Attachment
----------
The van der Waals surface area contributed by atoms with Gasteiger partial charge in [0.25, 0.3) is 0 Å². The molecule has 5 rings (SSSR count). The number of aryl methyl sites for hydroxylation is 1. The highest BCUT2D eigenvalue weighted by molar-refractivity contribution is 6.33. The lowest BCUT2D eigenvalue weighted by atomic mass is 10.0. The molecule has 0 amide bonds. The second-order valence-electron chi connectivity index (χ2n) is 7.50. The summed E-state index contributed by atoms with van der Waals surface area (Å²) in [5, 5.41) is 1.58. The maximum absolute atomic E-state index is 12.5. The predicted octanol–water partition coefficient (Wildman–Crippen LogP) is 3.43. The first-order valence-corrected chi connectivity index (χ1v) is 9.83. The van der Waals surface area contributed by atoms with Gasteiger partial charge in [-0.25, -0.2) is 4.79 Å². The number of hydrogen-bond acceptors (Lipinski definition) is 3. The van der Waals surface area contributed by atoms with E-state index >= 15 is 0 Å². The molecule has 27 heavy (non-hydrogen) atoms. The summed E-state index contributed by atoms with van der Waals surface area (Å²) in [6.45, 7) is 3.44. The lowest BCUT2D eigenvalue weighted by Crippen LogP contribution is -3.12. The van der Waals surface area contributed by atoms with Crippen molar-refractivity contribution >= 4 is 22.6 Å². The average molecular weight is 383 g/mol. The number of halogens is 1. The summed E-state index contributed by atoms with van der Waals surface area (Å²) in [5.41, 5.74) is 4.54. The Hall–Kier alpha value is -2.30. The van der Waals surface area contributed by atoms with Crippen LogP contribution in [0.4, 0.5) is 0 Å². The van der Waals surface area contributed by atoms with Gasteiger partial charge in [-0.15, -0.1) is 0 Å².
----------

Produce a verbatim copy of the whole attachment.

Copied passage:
The van der Waals surface area contributed by atoms with Gasteiger partial charge in [0.25, 0.3) is 0 Å². The molecule has 5 rings (SSSR count). The number of aryl methyl sites for hydroxylation is 1. The highest BCUT2D eigenvalue weighted by molar-refractivity contribution is 6.33. The lowest BCUT2D eigenvalue weighted by atomic mass is 10.0. The molecule has 0 amide bonds. The second-order valence-electron chi connectivity index (χ2n) is 7.50. The summed E-state index contributed by atoms with van der Waals surface area (Å²) in [5, 5.41) is 1.58. The maximum absolute atomic E-state index is 12.5. The predicted octanol–water partition coefficient (Wildman–Crippen LogP) is 3.43. The first-order valence-corrected chi connectivity index (χ1v) is 9.83. The van der Waals surface area contributed by atoms with Gasteiger partial charge in [-0.25, -0.2) is 4.79 Å². The number of hydrogen-bond acceptors (Lipinski definition) is 3. The van der Waals surface area contributed by atoms with E-state index >= 15 is 0 Å². The molecule has 27 heavy (non-hydrogen) atoms. The summed E-state index contributed by atoms with van der Waals surface area (Å²) in [6.45, 7) is 3.44. The lowest BCUT2D eigenvalue weighted by Crippen LogP contribution is -3.12. The van der Waals surface area contributed by atoms with Crippen molar-refractivity contribution >= 4 is 22.6 Å². The average molecular weight is 383 g/mol. The number of halogens is 1. The summed E-state index contributed by atoms with van der Waals surface area (Å²) in [5.41, 5.74) is 4.54. The Hall–Kier alpha value is -2.30. The van der Waals surface area contributed by atoms with Crippen LogP contribution in [0.4, 0.5) is 0 Å². The van der Waals surface area contributed by atoms with Gasteiger partial charge in [-0.15, -0.1) is 0 Å².